Considering used tracks? Dominion’s David Byrd says not so fast. “Beware of buying used rubber tracks. Unknown quality and hours, no warranty and no after sales support can leave you high and dry. Not only that, but serial number breaks can cause the same machine to have multiple, different track sizes. You could inadvertently buy the correct track for your machine, but for the wrong serial number range. That track will not fit no matter how hard you try.”

Protecting Your Investment

Picking the right type of track can seem challenging enough, but making those tracks last is the true test (especially since they can range in price from $500 to $2,500). Typically, operators can expect a lifespan of anywhere from 1,000 to 2,000 hours for a set of tracks, and those numbers vary based on how well the track loader is operated and maintained. Having a well-trained operator in the cab is the best way to prolong the life of a set of tracks. He or she will know what terrain and obstacles to avoid and how to properly maneuver the track loader.

“You can improve track life by being aware of the impact different surfaces can have on rubber tracks to prevent avoidable damages, while also focusing on how you operate the machine,” says Gribble. “Instead of doing sharp, powered rotation maneuvers at high speed, go slower. Also, do larger looping turns to prevent the tread pattern from wearing. It is important to train your operators to take wide turns instead of counter-rotating like on a skid steer to help minimize wear. Operators should avoid spinning the tracks and go up and down slopes rather than across to help reduce additional wear. Continuous roading should also be limited to less than 10 percent of total daily operation time as well since hot road surfaces and high speeds accelerate wear on rubber components. If roading is needed, try roading when it’s cooler or at reduced speeds.”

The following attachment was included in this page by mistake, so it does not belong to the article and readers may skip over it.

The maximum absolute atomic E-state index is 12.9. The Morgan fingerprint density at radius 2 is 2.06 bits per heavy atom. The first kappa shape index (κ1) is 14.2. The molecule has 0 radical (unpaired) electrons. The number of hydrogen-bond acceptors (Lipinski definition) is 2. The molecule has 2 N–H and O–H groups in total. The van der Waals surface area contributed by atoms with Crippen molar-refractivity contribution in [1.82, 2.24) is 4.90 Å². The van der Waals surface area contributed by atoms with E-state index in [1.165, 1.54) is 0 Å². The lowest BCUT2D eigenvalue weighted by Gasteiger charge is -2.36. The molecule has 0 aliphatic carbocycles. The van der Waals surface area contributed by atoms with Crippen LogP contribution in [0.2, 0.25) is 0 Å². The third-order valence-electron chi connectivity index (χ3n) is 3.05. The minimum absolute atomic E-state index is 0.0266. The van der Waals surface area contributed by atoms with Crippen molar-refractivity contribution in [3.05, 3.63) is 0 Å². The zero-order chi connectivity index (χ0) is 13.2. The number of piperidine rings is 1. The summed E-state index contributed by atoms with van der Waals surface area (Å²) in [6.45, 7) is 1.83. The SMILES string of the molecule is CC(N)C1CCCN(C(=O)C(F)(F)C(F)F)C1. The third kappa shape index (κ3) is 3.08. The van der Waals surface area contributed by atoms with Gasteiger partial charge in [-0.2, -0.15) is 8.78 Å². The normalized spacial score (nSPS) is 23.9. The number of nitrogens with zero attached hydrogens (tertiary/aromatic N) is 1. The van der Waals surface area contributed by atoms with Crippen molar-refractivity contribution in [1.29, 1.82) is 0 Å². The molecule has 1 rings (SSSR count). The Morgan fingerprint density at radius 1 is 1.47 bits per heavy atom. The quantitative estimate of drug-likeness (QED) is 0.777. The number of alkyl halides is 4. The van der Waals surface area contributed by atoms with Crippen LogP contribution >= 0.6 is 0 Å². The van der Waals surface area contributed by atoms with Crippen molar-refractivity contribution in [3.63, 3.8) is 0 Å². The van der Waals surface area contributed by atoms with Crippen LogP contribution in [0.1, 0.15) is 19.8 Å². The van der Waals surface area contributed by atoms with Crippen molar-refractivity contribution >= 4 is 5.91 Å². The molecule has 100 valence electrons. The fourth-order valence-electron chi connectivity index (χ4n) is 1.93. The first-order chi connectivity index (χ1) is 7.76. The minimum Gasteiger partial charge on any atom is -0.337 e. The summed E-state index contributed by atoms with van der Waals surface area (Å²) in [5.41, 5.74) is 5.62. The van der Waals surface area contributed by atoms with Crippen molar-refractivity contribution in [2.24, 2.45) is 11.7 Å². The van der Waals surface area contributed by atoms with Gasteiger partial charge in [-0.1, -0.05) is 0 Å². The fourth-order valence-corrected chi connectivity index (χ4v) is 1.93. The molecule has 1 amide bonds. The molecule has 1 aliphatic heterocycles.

Keeping the machine clean after use is one of the best ways to preserve the tracks. Storlie says that the most basic maintenance tip for tracks is to clean the undercarriage regularly since its cleanliness directly impacts the tracks’ wear rate. It’s also important to inspect for any deep cuts that expose the core of the track. Whether the track is high-strength fiber-reinforced or steel cord-reinforced, exposing the core can cause premature failure.

“How much you have to clean depends on the application and the materials you are using the machines in, but daily cleaning is usually enough,” he says. “Remove cohesive and abrasive material, such as mud, clay and gravel, as often as possible, even several times a day. This reduces wear to undercarriage components or material buildup that can increase track tension. Remember that cleaning off materials such as mud at the end of the day is easier than trying to remove it the next morning after it has dried. Pay close attention to cleaning around the front and rear roller wheels, where material can accumulate. The most important items to remove are highly abrasive objects that can cause more damage than others, including sharp rocks and demolition material like rebar, concrete and scrap metal.”

Keeping the proper track tension also helps increase track life and ensures the machine is running properly. Gaffney says it’s important to verify and maintain proper track tension as directed by the machine manufacturer.

“It is one of the simplest ways to ensure full life out of your track,” he adds. “Over or under tensioning of a track will cause terminal damage, leading to costly downtime and track replacement.”

Gaffney offers these general rules for correct track tensioning:

  • Drive the machine forward to ensure the tracks are evenly tensioned across the entire undercarriage.
  • Level and lower the bucket to the ground. Raise the front of the machine off the ground approximately 8 in. utilizing bucket down pressure.
  • Measure track sag by measuring the distance from the inside edge of the track to the bottom edge of the middle mid-roller.

Pam Kleineke is managing editor of Compact Equipment.